7 October 1998 14 May 2001 1 July 2002
7 December 2000 10 November 2001 1 July 2002
28 December 2000 30 August 2011 1 November 2011
9 April 1999 12 November 2001 1 July 2002 In force In force
7 October 1998 5 February 2002 1 July 2002
7 July 1999 11 April 2002 1 July 2002
22 August 2006 1 November 2006
27 August 1999 18 August 2010 1 November 2010
3 December 2002 1 March 2003
17 July 1998 16 September 2002 1 December 2002 In force In force
18 July 1998 13 May 1999 1 July 2002 In force Ratified
18 July 1998 2 February 1999 1 July 2002
19 December 2000 6 September 2001 1 July 2002
28 December 2000 10 August 2010 1 November 2010
17 October 1998 15 September 2000 1 July 2002
23 December 1998 11 April 2002 1 July 2002 In force In force
7 October 1998 31 December 2001 1 July 2002 In force In force
17 July 1998 27 November 2000 1 July 2002
18 July 1998 24 October 2000 1 July 2002 In force In force
15 July 2008 1 October 2008
7 October 1998 28 June 2001 1 July 2002
18 July 1998 12 October 2001 1 July 2002 Ratified Ratified
29 December 2000 20 August 2002 1 November 2002
30 November 1998 5 May 2000 1 July 2002
23 March 1999 6 April 1999 1 July 2002 In force In force
24 June 2011 1 September 2011
17 March 1999 14 June 2002 1 September 2002
[upper-alpha 9] 30 November 1998 4 October 2001 1 July 2002
19 December 2000 28 June 2002 1 September 2002 In force In force
2 December 2011 1 February 2012
14 October 1998 7 June 2000 1 July 2002
17 July 1998 13 November 2002 1 February 2003

Withdrawal

The Rome Statute allows for states to withdraw from the ICC. Withdrawal takes effect one year after notification of the depositary, and has no effect on prosecution that has already started. As of November 2013 no state had withdrawn from the statute.

In June 2009, several African states, including Comoros, Djibouti, and Senegal, called on African states parties to withdraw en masse from the statute in protest against allegations that the Court targets Africa, and specifically in response to the indictment of Sudanese President Omar al-Bashir.[6] In September 2013, Kenya's National Assembly passed a motion to withdraw from the ICC in protest against the ICC investigation in Kenya, although no law effecting withdrawal has been proposed.[7] A mass withdrawal from the ICC by African member states in response to the trial of Kenyan authorities was discussed at a special summit of the African Union in October.[8] The summit concluded that serving heads of state should not be put on trial, and that the Kenyan cases should be deferred.[9] However, the summit did not endorse the proposal for a mass withdrawal due to lack of support for the idea.[10] In November the ICC's Assembly of State Parties responded by agreeing to consider proposed amendments to the Rome Statute to address the AU's concerns.[11]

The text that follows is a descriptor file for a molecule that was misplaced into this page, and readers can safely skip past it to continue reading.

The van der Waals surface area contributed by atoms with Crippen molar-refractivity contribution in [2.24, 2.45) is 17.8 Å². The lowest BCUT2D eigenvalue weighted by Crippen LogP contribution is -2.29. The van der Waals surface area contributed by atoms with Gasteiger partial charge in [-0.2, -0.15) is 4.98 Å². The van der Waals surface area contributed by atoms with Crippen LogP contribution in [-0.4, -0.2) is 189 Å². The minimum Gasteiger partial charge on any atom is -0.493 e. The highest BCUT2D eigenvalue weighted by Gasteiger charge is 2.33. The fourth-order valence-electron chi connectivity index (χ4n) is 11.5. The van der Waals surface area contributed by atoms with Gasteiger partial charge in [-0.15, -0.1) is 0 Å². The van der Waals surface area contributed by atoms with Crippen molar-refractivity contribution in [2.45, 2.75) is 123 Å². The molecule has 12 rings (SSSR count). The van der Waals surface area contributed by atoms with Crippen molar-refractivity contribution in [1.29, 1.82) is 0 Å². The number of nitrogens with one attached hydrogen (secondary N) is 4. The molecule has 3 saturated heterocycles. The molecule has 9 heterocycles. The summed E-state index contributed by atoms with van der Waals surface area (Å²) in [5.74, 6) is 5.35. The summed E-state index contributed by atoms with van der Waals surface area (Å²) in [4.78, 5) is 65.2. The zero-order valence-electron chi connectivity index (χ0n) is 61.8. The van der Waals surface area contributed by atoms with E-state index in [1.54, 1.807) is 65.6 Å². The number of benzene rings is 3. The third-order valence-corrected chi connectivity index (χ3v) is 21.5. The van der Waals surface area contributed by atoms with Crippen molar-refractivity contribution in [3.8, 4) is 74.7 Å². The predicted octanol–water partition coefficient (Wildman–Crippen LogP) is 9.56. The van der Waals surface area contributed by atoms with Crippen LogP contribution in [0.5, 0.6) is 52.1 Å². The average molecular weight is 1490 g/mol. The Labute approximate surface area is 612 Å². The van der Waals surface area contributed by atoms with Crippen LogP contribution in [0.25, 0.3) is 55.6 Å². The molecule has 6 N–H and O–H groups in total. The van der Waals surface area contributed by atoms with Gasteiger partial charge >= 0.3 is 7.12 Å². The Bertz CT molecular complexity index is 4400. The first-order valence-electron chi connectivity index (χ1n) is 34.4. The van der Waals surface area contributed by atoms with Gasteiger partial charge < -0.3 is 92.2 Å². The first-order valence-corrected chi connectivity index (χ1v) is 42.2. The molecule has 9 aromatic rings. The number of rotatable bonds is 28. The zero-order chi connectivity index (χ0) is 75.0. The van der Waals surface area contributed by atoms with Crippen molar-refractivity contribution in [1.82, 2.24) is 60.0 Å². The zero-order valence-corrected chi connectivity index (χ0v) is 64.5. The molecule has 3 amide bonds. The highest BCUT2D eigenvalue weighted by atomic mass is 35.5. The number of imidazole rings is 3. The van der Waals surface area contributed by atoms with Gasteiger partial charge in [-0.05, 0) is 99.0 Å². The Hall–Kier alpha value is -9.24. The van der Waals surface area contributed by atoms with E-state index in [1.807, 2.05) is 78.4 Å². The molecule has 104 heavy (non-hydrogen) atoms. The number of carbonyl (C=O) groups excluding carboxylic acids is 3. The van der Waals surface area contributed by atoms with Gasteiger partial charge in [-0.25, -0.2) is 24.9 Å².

Implementing legislation

The Rome Statute obliges states parties to cooperate with the Court in the investigation and prosecution of crimes, including the arrest and surrender of suspects.[12] Part 9 of the Statute requires all states parties to “ensure that there are procedures available under their national law for all of the forms of cooperation which are specified under this Part”.[13]

Under the Rome Statute's complementarity principle, the Court only has jurisdiction over cases where the relevant state is unwilling or unable to investigate and, if appropriate, prosecute the case itself. Therefore many states parties have implemented national legislation to provide for the investigation and prosecution of crimes that fall under the jurisdiction of the Court.[14]

As of April 2006, the following states had enacted or drafted implementing legislation:[15]

States Complementarity legislation Co-operation legislation
Australia, Belgium, Bosnia and Herzegovina, Bulgaria, Canada, Croatia, Denmark, Estonia, Finland, Georgia, Germany, Iceland, Liechtenstein, Lithuania, Malta, Netherlands, New Zealand, Slovakia, South Africa, Spain, Trinidad and Tobago, United Kingdom Enacted Enacted
Colombia, Congo, Serbia, Montenegro Enacted Draft
Burundi, Costa Rica, Mali, Niger, Portugal Enacted None
France, Norway, Peru, Poland, Slovenia, Sweden, Switzerland Draft Enacted
Austria, Japan, Latvia, Romania None Enacted
Argentina, Benin, Bolivia, Botswana, Brazil, Central African Republic, Democratic Republic of Congo, Dominica, Gabon, Ghana, Greece, Ireland, Italy, Kenya, Lesotho, Luxembourg, Nigeria, Samoa, Senegal, Uganda, Uruguay, Zambia Draft Draft
Dominican Republic, Ecuador, Honduras, Hungary, Jordan, Panama, Venezuela Draft None
Mexico None Draft
Afghanistan, Albania, Andorra, Antigua and Barbuda, Barbados, Belize, Burkina Faso, Cambodia, Cyprus, Djibouti, Fiji, Gambia, Guinea, Guyana, Liberia, Malawi, Marshall Islands, Mauritius, Mongolia, Namibia, Nauru, Paraguay, Saint Vincent and the Grenadines, San Marino, Sierra Leone, The Republic of Macedonia, Tajikistan, Timor-Leste, United Republic of Tanzania None None

Summary of signatures and ratifications/accessions

Total number of states parties from 1999–2006.
Date Signatures
December 31, 1998 72
December 31, 1999 93
December 31, 2000 139
Date Ratifications/accessions Remaining signatories
December 31, 1998 0 72
December 31, 1999 6 87
December 31, 2000 27 112
December 31, 2001 48 92
December 31, 2002 87 55
December 31, 2003 92 51
December 31, 2004 97 46
December 31, 2005 100 43
December 31, 2006 104 41
December 31, 2007 105
December 31, 2008 108 40
December 31, 2009 110 38
December 31, 2010 114 34
December 31, 2011 120 32
December 31, 2012 121
December 31, 2013 122 31
December 31, 2014
January 2, 2015 123

Allocation of judges

The number of states parties from the several United Nations regional groups has an influence on the minimum number of judges each group is allocated. Paragraph 20(b) of the Procedure for the nomination and election of judges of the Court[16] states that any of the five regional groups shall have at least two judges on the court. If, however, a group has more than 16 states parties, there is a third judge allocated to that group.